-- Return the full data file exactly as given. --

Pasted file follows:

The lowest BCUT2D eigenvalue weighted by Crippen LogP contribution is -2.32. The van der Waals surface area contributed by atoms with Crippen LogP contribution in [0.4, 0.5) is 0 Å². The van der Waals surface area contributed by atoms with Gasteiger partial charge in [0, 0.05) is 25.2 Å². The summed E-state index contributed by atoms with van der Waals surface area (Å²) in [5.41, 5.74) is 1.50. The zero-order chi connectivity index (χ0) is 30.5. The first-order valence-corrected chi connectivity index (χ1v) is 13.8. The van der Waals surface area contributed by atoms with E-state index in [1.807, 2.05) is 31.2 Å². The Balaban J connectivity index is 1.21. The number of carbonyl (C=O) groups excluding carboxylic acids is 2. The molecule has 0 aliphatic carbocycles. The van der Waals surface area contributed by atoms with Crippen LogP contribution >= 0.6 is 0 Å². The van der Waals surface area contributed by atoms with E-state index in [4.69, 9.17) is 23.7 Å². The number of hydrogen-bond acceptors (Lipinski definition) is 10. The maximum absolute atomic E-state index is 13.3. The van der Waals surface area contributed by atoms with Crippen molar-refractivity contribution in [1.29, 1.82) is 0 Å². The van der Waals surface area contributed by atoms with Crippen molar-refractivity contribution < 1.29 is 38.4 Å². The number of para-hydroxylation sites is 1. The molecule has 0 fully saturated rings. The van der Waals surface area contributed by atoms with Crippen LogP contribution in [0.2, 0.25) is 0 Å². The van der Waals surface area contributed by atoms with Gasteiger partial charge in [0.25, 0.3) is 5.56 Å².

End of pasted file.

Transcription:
The lowest BCUT2D eigenvalue weighted by Crippen LogP contribution is -2.32. The van der Waals surface area contributed by atoms with Crippen LogP contribution in [0.4, 0.5) is 0 Å². The van der Waals surface area contributed by atoms with Gasteiger partial charge in [0, 0.05) is 25.2 Å². The summed E-state index contributed by atoms with van der Waals surface area (Å²) in [5.41, 5.74) is 1.50. The zero-order chi connectivity index (χ0) is 30.5. The first-order valence-corrected chi connectivity index (χ1v) is 13.8. The van der Waals surface area contributed by atoms with E-state index in [1.807, 2.05) is 31.2 Å². The Balaban J connectivity index is 1.21. The number of carbonyl (C=O) groups excluding carboxylic acids is 2. The molecule has 0 aliphatic carbocycles. The van der Waals surface area contributed by atoms with Crippen LogP contribution >= 0.6 is 0 Å². The van der Waals surface area contributed by atoms with E-state index in [4.69, 9.17) is 23.7 Å². The number of hydrogen-bond acceptors (Lipinski definition) is 10. The maximum absolute atomic E-state index is 13.3. The van der Waals surface area contributed by atoms with Crippen molar-refractivity contribution in [1.29, 1.82) is 0 Å². The van der Waals surface area contributed by atoms with Crippen molar-refractivity contribution < 1.29 is 38.4 Å². The number of para-hydroxylation sites is 1. The molecule has 0 fully saturated rings. The van der Waals surface area contributed by atoms with Crippen LogP contribution in [0.2, 0.25) is 0 Å². The van der Waals surface area contributed by atoms with Gasteiger partial charge in [0.25, 0.3) is 5.56 Å².